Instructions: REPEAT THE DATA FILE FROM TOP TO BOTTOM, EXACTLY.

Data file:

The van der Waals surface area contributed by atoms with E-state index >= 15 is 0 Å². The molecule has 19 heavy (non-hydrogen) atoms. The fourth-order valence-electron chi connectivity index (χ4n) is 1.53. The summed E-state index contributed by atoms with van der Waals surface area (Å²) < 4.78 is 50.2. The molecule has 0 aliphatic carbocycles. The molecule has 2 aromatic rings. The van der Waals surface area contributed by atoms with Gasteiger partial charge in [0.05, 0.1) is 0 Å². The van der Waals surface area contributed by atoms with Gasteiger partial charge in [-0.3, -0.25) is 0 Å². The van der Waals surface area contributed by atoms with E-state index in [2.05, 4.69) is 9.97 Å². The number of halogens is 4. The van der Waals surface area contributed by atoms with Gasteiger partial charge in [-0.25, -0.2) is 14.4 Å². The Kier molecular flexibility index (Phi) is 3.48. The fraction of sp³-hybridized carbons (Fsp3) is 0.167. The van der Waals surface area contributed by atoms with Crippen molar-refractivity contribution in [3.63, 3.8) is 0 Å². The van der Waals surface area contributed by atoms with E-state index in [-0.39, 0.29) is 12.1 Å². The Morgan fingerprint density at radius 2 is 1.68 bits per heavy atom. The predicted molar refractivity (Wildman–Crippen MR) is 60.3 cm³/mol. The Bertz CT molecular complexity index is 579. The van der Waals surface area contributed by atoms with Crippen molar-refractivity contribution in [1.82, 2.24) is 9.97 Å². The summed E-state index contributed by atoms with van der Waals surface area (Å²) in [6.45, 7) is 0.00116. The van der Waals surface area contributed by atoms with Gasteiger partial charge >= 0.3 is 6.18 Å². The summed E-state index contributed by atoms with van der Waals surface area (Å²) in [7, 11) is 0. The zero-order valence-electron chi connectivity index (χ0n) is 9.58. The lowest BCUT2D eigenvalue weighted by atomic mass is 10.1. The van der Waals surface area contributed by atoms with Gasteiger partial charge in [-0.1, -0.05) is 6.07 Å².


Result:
The van der Waals surface area contributed by atoms with E-state index >= 15 is 0 Å². The molecule has 19 heavy (non-hydrogen) atoms. The fourth-order valence-electron chi connectivity index (χ4n) is 1.53. The summed E-state index contributed by atoms with van der Waals surface area (Å²) < 4.78 is 50.2. The molecule has 0 aliphatic carbocycles. The molecule has 2 aromatic rings. The van der Waals surface area contributed by atoms with Gasteiger partial charge in [0.05, 0.1) is 0 Å². The van der Waals surface area contributed by atoms with Gasteiger partial charge in [-0.3, -0.25) is 0 Å². The van der Waals surface area contributed by atoms with E-state index in [2.05, 4.69) is 9.97 Å². The number of halogens is 4. The van der Waals surface area contributed by atoms with Gasteiger partial charge in [-0.25, -0.2) is 14.4 Å². The Kier molecular flexibility index (Phi) is 3.48. The fraction of sp³-hybridized carbons (Fsp3) is 0.167. The van der Waals surface area contributed by atoms with Crippen molar-refractivity contribution in [3.63, 3.8) is 0 Å². The van der Waals surface area contributed by atoms with E-state index in [-0.39, 0.29) is 12.1 Å². The Morgan fingerprint density at radius 2 is 1.68 bits per heavy atom. The predicted molar refractivity (Wildman–Crippen MR) is 60.3 cm³/mol. The Bertz CT molecular complexity index is 579. The van der Waals surface area contributed by atoms with Crippen molar-refractivity contribution in [1.82, 2.24) is 9.97 Å². The summed E-state index contributed by atoms with van der Waals surface area (Å²) in [6.45, 7) is 0.00116. The van der Waals surface area contributed by atoms with Gasteiger partial charge >= 0.3 is 6.18 Å². The summed E-state index contributed by atoms with van der Waals surface area (Å²) in [7, 11) is 0. The zero-order valence-electron chi connectivity index (χ0n) is 9.58. The lowest BCUT2D eigenvalue weighted by atomic mass is 10.1. The van der Waals surface area contributed by atoms with Gasteiger partial charge in [-0.1, -0.05) is 6.07 Å².